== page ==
STROKE REHAB DIET REPACK
Eating well after a stroke is key to recovery. Choosing healthy foods can help regulate blood pressure, body weight, reduce a person's risk of having another stroke, and may help with the demands of stroke therapy and other daily activities.
STROKE REHAB DIET
Preventing another stroke and staying healthy can be achieved when you take appropriate steps to manage your weight and blood pressure. Making healthy food choices is a major step in the right direction, and a registered dietitian can help you choose the right foods. A dietitian can teach you how to prepare and plan meals and snacks to enhance your health.
Research shows that the best way to reap the benefits of a healthy diet is to increase your intake of fruits and vegetables. So, in addition to steps 1 and 2, make sure you eat a minimum of 5 servings each day.
Reading food labels is a great way to learn more about the foods you are eating. By law, most foods must have nutritional information listed in a standard way. When selecting foods for reducing your risk of stroke, focus on the following information on the food label for each serving:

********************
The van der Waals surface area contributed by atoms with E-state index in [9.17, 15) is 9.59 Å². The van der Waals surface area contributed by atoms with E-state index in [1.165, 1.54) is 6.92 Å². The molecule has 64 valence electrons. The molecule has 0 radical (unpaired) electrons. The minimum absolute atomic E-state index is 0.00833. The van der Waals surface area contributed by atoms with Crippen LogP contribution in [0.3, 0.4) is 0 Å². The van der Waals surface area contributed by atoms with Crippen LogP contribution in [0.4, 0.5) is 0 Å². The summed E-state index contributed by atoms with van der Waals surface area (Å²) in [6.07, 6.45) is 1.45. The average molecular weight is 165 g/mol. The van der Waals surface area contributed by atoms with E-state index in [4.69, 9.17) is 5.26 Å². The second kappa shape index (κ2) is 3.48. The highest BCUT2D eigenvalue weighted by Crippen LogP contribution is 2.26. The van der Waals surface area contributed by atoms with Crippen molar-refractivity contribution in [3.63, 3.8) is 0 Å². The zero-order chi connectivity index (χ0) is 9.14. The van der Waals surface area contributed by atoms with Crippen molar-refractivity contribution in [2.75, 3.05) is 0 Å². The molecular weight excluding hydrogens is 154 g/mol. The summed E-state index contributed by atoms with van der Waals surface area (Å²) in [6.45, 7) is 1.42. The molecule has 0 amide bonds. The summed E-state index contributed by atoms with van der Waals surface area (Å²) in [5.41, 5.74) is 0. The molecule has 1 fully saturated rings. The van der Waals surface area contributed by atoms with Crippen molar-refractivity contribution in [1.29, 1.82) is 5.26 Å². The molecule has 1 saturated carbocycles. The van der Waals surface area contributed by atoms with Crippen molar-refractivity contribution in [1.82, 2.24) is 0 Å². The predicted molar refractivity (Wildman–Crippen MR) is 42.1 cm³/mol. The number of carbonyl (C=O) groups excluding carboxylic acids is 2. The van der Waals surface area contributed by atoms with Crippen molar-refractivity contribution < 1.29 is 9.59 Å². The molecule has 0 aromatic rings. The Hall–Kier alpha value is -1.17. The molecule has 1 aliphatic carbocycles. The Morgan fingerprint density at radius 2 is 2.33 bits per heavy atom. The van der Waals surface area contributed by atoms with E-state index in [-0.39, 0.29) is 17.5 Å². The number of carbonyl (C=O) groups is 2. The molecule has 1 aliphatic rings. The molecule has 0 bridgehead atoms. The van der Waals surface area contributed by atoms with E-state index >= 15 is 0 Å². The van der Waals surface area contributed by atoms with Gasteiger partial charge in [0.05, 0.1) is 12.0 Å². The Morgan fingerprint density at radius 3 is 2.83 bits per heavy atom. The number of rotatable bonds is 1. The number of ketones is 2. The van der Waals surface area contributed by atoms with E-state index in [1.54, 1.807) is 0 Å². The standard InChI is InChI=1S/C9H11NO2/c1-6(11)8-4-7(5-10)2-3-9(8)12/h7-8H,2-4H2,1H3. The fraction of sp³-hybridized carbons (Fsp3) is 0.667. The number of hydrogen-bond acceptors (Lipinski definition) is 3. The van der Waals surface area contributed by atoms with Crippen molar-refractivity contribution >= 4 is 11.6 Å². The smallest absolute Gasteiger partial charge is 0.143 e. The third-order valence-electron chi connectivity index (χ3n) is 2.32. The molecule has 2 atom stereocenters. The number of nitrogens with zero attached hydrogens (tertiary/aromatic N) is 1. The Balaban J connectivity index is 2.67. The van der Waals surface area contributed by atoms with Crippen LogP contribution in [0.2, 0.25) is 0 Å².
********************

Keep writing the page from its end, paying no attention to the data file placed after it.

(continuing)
However, too much cholesterol in your blood can increase your risk of stroke and heart disease. High levels of blood cholesterol are the result of two factors: how much cholesterol your body makes, how much fat and cholesterol is in the food you eat, and the kind of fat you eat.
Diets high in saturated fats are linked to high cholesterol and an increased risk of cardiovascular disease. Saturated fats tend to be solid at room temperature and are found in animal products like meat, cheese, egg yolks, butter, and ice cream, and some vegetable oils (palm, palm kernel and coconut). Limiting the amount of saturated fat you eat from these foods is key to stroke prevention.
Choose the following substitutions to limit the trans fat in your diet. Look for foods that are labeled trans fat free or those that use liquid vegetable oils instead of hydrogenated ones in their ingredients.